At last. From the looks of America’s editorial pages this morning (May 7, 2004), it appears that the some of the country’s news media has finally caught up with those of us writing from the left. Both the New York Times and the Boston Globe have editorials demanding Donald Rumsfeld’s ouster. Although they frame their calls with descriptions of the man as “the closest thing to a rock star the Bush cabinet would ever see,” both editorials describe Rumsfeld as arrogant and incompetent. I can certainly agree with the first characterization but would argue that it is not incompetence that is Rumsfeld’s curse, but the very nature of the policy he and his department is attempting to carry out that should take the blame.
After all, it isn’t as if the United States did not intend to intimidate and threaten Iraqi prisoners in their interrogations-that is standard operating procedure. Indeed, one assumes from Rumsfeld’s actions after receiving the report on the prisoner abuse that he at the very least tacitly approved of the approach taken by the guards in Abu Gharaib and other detention centers in Iraq. He just figured (like so many people in power often do) that the torturers’ secrets would remain secret. It’s not like prisoner abuse is anything new in the United States. Talk to anyone who has been in prison and you’ll hear stories about guards doing things to prisoners under their watch that are much worse than what we have seen in the published pictures from Iraq.
The Globe and Times editorials continue their attack on Rumsfeld by questioning his plan for post-Saddam Iraq and for “bungling” the occupation. Of course, as the Globe’s statement that Rumsfeld turned “what should have been a liberation into a very dicey occupation” makes quite clear, neither newspaper challenges the fundamental policy itself. Both papers, like Democratic candidate John Kerry, believe that the US presence in Iraq is justified and necessary, and fault Rumsfeld and his cronies not for the war and the imperial policies underlying it, but for the fact that they have, in essence, screwed up what could have been a golden opportunity to put US power on a firm and long term footing in the Middle East.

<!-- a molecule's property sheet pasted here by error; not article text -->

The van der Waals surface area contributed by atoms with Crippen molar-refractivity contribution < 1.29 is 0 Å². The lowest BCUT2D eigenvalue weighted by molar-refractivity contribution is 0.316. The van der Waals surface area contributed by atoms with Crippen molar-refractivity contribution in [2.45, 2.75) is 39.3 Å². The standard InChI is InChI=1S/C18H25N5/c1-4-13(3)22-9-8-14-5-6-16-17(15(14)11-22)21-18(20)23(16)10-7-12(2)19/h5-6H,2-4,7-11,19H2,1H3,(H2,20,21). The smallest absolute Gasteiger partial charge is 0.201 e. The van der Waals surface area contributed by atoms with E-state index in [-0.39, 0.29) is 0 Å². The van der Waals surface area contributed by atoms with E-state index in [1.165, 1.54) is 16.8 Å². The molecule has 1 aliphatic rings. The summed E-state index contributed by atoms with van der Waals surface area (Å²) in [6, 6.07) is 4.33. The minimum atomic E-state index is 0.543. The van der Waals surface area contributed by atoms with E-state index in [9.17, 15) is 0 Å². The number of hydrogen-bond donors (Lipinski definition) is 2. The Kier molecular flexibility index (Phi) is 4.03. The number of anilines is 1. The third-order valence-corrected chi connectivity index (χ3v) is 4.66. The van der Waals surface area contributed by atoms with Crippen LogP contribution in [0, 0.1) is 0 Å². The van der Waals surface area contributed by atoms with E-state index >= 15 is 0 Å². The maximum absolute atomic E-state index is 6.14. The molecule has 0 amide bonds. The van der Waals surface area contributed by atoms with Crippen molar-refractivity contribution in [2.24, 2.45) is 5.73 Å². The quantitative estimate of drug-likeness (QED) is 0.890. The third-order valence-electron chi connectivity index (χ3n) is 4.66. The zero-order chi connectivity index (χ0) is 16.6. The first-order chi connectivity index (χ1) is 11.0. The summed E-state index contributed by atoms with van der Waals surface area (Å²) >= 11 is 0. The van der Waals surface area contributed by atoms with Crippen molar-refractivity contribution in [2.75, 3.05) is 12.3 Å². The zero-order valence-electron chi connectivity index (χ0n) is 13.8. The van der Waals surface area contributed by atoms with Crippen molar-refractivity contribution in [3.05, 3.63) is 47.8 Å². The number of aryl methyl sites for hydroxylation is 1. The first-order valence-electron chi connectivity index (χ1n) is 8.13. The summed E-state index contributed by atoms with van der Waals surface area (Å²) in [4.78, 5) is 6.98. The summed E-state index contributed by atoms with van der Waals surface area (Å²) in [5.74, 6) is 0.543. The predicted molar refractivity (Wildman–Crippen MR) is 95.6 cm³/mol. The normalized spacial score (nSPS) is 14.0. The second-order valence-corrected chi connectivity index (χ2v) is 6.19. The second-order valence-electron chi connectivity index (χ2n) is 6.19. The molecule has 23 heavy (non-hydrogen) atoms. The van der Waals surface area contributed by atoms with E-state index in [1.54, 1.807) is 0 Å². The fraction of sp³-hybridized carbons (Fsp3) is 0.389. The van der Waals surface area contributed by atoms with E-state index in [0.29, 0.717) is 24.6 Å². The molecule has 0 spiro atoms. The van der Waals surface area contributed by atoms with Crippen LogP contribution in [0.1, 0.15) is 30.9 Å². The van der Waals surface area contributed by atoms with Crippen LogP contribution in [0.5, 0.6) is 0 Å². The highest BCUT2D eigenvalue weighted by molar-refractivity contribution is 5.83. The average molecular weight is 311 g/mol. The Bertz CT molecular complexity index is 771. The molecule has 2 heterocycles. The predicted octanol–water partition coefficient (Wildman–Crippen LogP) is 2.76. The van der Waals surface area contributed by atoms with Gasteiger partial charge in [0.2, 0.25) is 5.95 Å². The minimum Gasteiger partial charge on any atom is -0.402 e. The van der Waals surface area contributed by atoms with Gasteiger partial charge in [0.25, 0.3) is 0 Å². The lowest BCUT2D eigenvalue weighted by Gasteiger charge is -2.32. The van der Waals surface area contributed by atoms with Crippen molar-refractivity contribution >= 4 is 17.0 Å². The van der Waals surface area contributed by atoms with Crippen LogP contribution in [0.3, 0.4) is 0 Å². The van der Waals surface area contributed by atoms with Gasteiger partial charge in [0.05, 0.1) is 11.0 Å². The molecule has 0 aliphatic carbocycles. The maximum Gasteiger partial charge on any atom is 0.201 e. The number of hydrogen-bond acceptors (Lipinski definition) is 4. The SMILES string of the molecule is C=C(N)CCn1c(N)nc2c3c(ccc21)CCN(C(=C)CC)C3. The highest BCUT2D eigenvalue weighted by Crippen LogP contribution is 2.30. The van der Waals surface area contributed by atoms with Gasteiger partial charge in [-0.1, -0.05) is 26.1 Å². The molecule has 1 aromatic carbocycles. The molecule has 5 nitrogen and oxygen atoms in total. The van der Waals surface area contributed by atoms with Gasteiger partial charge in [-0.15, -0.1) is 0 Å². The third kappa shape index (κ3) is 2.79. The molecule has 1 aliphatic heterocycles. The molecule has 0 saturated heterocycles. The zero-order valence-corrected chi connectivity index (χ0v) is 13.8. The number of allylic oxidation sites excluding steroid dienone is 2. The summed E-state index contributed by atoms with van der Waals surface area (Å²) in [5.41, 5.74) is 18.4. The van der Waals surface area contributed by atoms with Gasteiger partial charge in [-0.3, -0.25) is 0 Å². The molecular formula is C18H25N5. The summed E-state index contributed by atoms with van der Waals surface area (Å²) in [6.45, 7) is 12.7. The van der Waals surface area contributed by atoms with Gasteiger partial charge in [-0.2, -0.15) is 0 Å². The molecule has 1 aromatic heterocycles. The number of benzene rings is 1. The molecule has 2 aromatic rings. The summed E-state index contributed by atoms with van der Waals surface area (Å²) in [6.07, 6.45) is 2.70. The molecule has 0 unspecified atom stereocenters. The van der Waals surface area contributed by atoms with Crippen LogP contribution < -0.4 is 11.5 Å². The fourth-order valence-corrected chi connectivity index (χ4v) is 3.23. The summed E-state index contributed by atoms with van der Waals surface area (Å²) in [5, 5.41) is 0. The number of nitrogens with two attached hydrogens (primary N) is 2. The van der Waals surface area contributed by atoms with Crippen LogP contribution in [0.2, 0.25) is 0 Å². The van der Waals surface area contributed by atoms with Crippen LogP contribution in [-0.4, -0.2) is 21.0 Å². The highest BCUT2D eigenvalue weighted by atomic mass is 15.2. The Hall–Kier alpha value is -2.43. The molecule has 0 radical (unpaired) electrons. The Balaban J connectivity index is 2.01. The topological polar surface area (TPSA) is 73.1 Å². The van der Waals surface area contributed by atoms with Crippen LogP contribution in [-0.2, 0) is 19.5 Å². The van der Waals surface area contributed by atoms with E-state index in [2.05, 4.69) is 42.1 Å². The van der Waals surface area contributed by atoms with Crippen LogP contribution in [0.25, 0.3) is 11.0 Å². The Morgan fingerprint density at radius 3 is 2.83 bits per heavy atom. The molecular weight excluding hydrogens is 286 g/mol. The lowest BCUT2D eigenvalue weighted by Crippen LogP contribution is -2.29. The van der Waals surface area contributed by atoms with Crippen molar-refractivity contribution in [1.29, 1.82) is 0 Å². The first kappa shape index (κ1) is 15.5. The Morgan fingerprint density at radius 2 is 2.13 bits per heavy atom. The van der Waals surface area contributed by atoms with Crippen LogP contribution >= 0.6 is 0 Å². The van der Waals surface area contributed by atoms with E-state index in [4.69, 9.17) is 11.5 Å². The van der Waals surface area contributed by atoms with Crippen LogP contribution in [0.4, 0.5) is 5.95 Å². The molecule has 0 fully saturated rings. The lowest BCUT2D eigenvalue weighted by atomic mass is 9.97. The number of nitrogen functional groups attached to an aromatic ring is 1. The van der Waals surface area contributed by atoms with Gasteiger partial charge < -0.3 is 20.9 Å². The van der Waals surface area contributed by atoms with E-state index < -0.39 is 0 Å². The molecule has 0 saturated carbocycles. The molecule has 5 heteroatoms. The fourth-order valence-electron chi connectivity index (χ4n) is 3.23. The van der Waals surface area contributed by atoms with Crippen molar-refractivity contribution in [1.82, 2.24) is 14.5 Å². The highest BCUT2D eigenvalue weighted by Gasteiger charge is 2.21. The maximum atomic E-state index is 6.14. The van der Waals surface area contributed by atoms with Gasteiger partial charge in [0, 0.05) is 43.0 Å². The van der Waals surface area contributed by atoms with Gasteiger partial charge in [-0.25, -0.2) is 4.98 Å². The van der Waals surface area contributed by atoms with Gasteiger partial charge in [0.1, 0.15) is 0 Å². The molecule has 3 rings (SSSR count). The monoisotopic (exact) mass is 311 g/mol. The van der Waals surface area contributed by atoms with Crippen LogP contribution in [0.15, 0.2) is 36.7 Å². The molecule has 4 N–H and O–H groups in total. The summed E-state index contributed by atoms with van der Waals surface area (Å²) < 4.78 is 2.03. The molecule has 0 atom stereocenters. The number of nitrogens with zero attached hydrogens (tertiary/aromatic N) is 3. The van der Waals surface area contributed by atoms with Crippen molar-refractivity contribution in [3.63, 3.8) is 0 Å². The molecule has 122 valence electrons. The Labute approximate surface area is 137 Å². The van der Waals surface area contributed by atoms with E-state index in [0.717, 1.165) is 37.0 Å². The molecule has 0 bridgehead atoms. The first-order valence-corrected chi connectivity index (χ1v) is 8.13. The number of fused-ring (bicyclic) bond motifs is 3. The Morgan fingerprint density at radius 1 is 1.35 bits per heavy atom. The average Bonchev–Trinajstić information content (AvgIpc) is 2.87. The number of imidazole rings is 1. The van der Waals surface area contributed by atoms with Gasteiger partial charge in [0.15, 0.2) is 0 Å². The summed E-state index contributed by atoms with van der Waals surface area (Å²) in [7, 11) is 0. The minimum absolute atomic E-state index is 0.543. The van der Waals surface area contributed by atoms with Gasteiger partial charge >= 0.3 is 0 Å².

Now don’t get me wrong, I would love to see Donald Rumsfeld go back to whatever corporate hole he came out of and few things would give me greater pleasure than watching him fall hard and fast. My underlying sense, however, tells me that the only way this might happen is if Rumsfeld’s presence becomes too much of a hindrance to the continuation of the US policy of expansion an domination. Then, if he does go, he would just be replaced by another less objectionable member of America’s ruling elite who had no problem with continuing the work Rumsfeld carried out. This scenario is one that reads much like Gerald Ford replacement of Richard Nixon after the latter’s presence became too much of a hindrance to the US imperial project.
Still, as I sit here this morning listening to the news I can’t help feeling like I did that summer thirty years ago as I watched the departure of Richard Nixon grow closer and closer. While simultaneously apprehensive that he might suspend the constitution to prevent his impeachment and conviction, I watched and listened as the media provided gavel-to-gavel coverage of the Impeachment Committee hearings that would decide that man’s fate. I didn’t care how or why Nixon would be forced to leave, I was just happy to know that he was going. I also knew that the main reason he was going was because the rest of the ruling class had decided he was more of a burden than they cared to deal with and that they would find a more palatable replacement, but it was still felt great to see him squirm. Rumsfeld deserves nothing better.
RON JACOBS is author of The Way the Wind Blew: a history of the Weather Underground, which is being republished by Verso.
He can be reached at: email@example.com